|Zones 2-4||Garlic, Spring Cabbage, Spring Onions, Onions, Sweet Peas|
|Zone 5||Spring Cabbage, Garlic, Winter Purslane, Broad Beans, Spring Onions, Onions|
|Zone 6||Spring Cabbage, Garlic, Lambs Lettuce, Spring Cabbage, Pak Choi, Mizuna, Winter Purslane, Broad Beans|
|Zones 7-8||Spring Cabbage, Pak Choi, Mizuna, Winter Purslane, Broad Beans, Garlic, Onions, Lambs Lettuce, Spring Onion, Winter Hardy Peas|
|Zone 9||Spring Cabbage, Pak Choi, Mizuna, Coriander (indoors), Broad Beans, Garlic, Onions, Lambs Lettuce, Spring Onion, Winter Gem Lettuce, Winter Hardy Peas|
|Zone 10||Loose-leaf lettuce, Spring Cabbage, Pak Choi, Mizuna, Winter Purslane, Broad Beans, Garlic, Onions, Lambs Lettuce, Spring Onion, Winter Hardy Peas|
October Garden Jobs Begin with Compost
If you start to get frosts in October, your first job will be clearing away frost-damaged crops and plants. Add these to your compost heap to keep your vegetable patch tidy and ensure that you are not creating spaces for pests and diseases to hide during winter. Avoid cutting down brown seedheads and foliage in your borders, though. It can provide beautiful winter interest and help support your veg patch’s wildlife. You can always tackle this job in spring.
Compost can seem a daunting thing to make, and you may be unsure about where to start. While there are a few ways to make compost, including using bokashi, wormeries, and hot composting, I tend to use the easiest way to make compost. With that method, you have a lot more flexibility but if you are adding a lot of green material to your compost heap, try to balance it out with cardboard or wood chippings to help it stabilize and stop it from turning into green slime.
Aside from building new compost piles, October is also a good time to be adding muck and compost to your beds. Traditional gardeners will dig it in but if you use the easier no-dig method, just spread an inch or so on the surface of your weeded beds. Worms will bring it down into the soil for you!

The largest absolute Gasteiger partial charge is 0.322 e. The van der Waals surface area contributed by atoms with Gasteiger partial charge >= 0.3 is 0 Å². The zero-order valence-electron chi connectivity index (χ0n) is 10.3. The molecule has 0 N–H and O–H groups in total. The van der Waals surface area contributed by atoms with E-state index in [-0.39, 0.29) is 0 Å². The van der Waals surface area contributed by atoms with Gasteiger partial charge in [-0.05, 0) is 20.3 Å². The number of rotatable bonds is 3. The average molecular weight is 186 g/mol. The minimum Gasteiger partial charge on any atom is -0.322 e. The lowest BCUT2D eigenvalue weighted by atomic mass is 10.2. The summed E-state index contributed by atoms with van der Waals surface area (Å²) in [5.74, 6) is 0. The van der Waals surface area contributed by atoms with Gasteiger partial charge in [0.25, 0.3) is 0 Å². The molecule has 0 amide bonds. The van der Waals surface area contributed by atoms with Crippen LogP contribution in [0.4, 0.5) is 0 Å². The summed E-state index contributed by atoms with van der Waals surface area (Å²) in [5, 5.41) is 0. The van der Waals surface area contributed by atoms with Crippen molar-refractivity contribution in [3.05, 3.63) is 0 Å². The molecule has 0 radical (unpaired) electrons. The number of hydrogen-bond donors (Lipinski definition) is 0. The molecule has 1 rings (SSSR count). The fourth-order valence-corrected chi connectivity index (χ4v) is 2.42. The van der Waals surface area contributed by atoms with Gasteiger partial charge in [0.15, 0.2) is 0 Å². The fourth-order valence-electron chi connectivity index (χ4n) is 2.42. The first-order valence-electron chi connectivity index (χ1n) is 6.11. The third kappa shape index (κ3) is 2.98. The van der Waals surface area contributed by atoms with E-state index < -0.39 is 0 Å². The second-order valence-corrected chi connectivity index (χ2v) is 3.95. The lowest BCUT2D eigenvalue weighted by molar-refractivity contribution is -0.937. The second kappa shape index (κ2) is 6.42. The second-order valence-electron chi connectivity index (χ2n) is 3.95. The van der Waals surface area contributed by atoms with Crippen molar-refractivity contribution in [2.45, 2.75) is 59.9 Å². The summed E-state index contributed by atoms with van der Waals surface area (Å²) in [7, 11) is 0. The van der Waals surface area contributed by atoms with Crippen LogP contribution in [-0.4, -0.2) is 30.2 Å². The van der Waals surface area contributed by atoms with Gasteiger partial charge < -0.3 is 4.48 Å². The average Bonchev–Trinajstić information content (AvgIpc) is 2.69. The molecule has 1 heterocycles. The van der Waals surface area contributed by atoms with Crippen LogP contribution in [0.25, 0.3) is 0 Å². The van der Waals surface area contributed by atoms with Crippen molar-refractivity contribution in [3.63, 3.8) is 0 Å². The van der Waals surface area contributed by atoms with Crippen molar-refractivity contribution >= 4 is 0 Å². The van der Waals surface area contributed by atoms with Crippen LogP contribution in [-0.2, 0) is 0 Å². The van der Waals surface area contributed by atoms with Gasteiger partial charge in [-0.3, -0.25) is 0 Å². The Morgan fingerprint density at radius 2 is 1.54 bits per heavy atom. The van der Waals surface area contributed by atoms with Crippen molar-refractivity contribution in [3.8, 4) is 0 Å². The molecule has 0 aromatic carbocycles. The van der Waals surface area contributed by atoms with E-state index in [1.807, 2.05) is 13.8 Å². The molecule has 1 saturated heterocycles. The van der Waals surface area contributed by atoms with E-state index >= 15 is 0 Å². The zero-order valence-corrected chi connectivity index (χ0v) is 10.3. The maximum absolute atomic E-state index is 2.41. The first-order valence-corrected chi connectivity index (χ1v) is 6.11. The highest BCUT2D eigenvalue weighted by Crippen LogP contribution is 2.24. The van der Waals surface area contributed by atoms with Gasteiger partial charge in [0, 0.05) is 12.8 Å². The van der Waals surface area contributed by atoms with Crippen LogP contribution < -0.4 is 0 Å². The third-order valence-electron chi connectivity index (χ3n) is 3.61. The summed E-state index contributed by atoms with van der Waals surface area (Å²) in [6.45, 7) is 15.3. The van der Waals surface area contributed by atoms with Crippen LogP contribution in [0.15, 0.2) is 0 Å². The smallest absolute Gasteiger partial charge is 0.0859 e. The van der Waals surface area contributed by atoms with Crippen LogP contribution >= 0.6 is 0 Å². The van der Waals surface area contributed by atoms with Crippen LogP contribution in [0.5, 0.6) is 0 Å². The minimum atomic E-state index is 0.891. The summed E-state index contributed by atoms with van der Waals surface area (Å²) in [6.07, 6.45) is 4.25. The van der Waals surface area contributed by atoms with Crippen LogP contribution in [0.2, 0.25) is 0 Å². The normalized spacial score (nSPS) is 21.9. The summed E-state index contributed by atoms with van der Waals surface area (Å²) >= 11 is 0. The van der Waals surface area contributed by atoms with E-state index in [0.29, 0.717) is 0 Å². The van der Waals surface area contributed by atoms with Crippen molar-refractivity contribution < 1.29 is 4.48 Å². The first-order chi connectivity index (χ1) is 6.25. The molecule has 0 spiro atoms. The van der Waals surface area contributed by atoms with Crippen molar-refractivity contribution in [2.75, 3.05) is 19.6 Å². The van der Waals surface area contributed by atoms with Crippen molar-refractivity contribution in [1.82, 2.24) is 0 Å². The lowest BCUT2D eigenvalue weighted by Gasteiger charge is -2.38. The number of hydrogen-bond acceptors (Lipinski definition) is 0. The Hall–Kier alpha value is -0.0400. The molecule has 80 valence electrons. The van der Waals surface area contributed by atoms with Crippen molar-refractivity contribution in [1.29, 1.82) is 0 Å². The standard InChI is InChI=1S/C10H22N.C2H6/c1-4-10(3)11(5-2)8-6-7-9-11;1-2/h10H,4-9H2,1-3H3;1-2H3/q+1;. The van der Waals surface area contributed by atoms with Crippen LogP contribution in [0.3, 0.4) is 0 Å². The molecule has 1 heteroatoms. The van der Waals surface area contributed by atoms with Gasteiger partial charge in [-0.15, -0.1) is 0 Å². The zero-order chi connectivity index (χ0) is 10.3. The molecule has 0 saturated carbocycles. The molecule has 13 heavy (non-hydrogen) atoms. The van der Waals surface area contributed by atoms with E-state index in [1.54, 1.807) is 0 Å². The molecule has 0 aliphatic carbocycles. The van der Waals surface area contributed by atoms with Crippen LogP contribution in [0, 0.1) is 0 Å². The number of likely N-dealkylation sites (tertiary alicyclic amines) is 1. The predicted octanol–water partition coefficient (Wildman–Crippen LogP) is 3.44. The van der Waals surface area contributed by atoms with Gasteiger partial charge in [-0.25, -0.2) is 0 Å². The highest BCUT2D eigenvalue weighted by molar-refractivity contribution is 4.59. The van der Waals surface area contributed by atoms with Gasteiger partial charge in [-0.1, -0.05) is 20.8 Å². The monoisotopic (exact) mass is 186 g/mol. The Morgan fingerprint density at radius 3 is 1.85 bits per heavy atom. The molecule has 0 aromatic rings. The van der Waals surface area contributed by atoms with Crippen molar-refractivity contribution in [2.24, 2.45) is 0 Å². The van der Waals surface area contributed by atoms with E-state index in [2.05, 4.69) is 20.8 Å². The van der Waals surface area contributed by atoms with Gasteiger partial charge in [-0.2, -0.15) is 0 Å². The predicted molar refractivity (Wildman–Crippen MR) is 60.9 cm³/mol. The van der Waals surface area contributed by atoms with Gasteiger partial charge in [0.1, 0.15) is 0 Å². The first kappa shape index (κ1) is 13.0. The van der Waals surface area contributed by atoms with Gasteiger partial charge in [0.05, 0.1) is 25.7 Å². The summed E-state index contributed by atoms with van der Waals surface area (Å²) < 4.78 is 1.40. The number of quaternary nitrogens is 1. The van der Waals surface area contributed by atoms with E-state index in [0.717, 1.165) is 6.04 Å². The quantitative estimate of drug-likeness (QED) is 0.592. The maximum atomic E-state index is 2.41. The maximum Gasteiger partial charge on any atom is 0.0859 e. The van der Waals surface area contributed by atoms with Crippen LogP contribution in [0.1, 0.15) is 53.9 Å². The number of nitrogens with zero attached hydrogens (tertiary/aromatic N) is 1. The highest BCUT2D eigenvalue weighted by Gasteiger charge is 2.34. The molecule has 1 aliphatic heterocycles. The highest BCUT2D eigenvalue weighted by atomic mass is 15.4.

Saving Seeds for Future Crops
Don’t forget to collect seeds in October for next year. Annual flowers, brassicas, and herb seeds are easy to harvest. All you need to do is remove the seed heads from plants and store them somewhere dry, away from rodents. One method you can use is to pop the seed heads into a brown paper bag labeled with the seeds inside. Pin or hang the bag from the ceiling in your garage or garden shed to dry. You can rub the seeds out when they’re bone dry and store them away in your seed collection for next year.
Though you’ll read that some seeds need a little more processing, that’s not always the case. For example, you’ll often see advice for fermenting tomato seeds before saving them. I’ve never done that and instead save tomato seeds on paper towels. If you save tomato seeds without fermenting, they grow just as well and save you an incredible amount of time and effort. They’re also easy to store!